*automatism – In art, automatism refers to creating art without conscious thought, accessing material from the unconscious mind as part of the creative process. Surrealist artists used the technique of automatism to explore fear, desire, fantasy, eroticism and symbolism. They often expressed and pondered images and ideas through writing and making art. Artists who employed automatism investigated the true abstraction of their subconscious, and relied heavily on chance.
*iconography – The visual images and symbols used in a work of art or the study or interpretation of these. As a branch of art history, iconography studies the identification, description, and the interpretation of the content of images: the subjects depicted, the particular compositions and details used to do so, and other elements that are distinct from artistic style.
*surrealism – The word ‘surrealist’ (suggesting ‘beyond reality’) was coined by the French avant-garde poet Guillaume Apollinaire in a play written in 1903 and performed in 1917. Surrealism is an artistic and literary, philosophical and artistic movement led by French poet André Breton from 1924 through World War II. Drawing on the psychoanalytic theories of Sigmund Freud, the Surrealists sought to overthrow what they perceived as the oppressive rationalism of modern society by accessing the sur réalisme (superior reality) of the subconscious. Surrealists explored the workings of the mind, championing the irrational, the poetic and the revolutionary. In his 1924 Surrealist Manifesto, Breton argued for an uninhibited mode of expression derived from the mind’s involuntary mechanisms, particularly dreams, and called on artists to explore the uncharted depths of the imagination with radical new methods and visual forms. These ranged from abstract “automatic” drawings to hyper-realistic painted scenes inspired by dreams and nightmares to uncanny combinations of materials and objects. While ‘surreal’ is often used loosely to mean simply ‘strange’ or ‘dreamlike’, it is not to be confused with ‘surrealist’ which describes a substantial connection with the philosophy and manifestations of the surrealist movement.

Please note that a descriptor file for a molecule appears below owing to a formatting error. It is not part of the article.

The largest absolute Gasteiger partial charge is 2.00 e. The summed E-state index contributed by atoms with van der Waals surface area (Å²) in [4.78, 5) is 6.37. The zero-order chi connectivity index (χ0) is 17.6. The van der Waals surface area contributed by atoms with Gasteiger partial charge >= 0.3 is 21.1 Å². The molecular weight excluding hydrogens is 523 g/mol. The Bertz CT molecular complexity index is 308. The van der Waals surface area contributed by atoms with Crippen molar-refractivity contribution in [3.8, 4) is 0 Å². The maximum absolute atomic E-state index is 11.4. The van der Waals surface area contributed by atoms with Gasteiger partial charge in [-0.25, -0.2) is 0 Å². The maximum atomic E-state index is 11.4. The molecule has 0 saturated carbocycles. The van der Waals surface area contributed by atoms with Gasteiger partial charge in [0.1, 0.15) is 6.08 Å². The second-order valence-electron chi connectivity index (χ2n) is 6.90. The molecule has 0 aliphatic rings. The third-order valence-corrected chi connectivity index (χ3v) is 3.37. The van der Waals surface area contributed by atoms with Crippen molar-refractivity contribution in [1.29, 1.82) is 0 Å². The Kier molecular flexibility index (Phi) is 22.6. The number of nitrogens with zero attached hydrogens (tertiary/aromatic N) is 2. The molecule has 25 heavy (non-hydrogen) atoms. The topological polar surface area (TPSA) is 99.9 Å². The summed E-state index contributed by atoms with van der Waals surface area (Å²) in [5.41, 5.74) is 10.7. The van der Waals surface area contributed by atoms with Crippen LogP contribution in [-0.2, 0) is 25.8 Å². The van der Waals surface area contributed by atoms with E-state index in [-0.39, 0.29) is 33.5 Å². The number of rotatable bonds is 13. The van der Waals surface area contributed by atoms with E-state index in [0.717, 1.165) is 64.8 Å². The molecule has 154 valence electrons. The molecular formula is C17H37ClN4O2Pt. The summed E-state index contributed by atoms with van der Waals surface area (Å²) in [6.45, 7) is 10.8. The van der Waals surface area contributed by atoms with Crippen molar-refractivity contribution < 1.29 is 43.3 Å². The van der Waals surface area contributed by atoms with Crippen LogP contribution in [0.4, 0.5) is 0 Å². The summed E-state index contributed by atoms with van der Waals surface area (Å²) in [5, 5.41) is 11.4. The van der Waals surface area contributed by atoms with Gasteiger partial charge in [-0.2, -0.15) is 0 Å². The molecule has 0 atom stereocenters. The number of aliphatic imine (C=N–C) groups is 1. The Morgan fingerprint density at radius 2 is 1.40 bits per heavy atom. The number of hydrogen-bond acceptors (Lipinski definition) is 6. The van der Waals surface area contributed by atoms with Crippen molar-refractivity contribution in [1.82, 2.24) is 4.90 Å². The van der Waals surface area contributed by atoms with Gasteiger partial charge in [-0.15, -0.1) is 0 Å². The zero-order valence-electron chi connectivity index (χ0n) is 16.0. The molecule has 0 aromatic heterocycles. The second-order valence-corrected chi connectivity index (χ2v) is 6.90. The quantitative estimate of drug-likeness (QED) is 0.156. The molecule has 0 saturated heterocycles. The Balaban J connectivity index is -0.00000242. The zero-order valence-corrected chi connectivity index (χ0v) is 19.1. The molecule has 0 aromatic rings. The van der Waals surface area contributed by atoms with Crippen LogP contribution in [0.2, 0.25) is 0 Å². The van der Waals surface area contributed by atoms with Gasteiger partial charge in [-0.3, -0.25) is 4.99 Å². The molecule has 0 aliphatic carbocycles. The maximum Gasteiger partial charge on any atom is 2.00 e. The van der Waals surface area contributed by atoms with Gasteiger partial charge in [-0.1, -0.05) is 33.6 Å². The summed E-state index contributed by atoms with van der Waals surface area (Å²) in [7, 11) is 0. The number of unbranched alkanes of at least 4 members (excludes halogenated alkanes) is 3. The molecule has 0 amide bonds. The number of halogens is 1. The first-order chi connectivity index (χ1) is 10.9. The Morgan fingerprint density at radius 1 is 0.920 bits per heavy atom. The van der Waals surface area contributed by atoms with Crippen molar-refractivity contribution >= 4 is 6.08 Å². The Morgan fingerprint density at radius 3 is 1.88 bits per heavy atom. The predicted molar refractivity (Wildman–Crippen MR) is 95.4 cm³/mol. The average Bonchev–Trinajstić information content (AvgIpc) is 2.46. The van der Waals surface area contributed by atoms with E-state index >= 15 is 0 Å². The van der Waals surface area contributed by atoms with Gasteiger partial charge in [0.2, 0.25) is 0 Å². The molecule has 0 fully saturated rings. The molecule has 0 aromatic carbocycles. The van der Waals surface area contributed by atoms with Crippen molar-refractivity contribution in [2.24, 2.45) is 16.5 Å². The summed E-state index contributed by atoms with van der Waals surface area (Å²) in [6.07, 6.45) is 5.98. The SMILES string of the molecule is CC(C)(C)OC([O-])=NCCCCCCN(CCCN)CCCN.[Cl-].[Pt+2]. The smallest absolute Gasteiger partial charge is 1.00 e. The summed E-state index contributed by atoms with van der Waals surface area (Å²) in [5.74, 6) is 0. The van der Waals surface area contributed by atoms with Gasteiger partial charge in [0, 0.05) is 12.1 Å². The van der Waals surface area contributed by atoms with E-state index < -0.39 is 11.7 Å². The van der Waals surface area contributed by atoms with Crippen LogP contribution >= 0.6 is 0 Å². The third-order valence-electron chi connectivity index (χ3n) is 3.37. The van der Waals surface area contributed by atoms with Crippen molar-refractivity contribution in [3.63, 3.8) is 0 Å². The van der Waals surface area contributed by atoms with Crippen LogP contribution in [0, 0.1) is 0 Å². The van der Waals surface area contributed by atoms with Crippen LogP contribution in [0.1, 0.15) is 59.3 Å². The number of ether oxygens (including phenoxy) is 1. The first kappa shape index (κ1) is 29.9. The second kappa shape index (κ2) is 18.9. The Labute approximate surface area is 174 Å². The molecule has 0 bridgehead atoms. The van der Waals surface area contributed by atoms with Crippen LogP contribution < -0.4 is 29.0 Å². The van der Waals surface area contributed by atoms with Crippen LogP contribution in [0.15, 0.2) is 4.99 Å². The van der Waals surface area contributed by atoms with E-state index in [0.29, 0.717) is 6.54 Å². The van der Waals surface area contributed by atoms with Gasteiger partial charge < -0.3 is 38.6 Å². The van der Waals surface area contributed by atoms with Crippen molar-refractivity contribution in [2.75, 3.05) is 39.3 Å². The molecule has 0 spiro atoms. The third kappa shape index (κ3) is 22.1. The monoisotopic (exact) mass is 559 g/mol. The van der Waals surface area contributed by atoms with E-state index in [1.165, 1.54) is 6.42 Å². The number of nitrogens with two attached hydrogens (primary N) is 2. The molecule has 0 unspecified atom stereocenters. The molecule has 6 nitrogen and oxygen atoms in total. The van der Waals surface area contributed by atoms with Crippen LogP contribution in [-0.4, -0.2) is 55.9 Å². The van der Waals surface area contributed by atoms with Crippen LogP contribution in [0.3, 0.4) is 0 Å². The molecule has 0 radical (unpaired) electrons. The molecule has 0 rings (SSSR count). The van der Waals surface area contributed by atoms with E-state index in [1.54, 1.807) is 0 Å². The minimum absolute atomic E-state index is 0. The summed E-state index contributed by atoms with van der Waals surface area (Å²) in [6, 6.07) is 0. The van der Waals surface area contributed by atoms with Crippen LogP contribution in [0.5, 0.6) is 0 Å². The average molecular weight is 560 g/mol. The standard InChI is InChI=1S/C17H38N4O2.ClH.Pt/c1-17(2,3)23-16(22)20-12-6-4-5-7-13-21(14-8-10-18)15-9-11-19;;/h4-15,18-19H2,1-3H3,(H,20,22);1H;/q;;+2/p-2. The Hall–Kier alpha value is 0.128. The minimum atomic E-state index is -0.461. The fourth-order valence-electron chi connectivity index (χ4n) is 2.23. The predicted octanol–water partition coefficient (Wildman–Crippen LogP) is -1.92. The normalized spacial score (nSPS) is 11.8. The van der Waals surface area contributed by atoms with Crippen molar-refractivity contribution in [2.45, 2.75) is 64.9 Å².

*veristic surrealism – Best defined as “representational” surrealism, this style was designed to portray the dream world in rich detail. Veristic surrealism stresses the importance of depicting the unconscious as concretely as possible. Artists stayed true to their visions, portraying them with academic realism, photographic precision, and clarity.
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*The Emergency Art Museum claims no ownership, or copyright to any materials found here, or on-site. The Emergency Art Museum functions solely as a non-commercial, non-profit, educational resource for the community. All artwork represented or reproduced, has been done so for educational purposes only under the fair use act.
-Johnny DePalma, Owner / Curator
-Janelle Graves, Art Historian / Museum Educator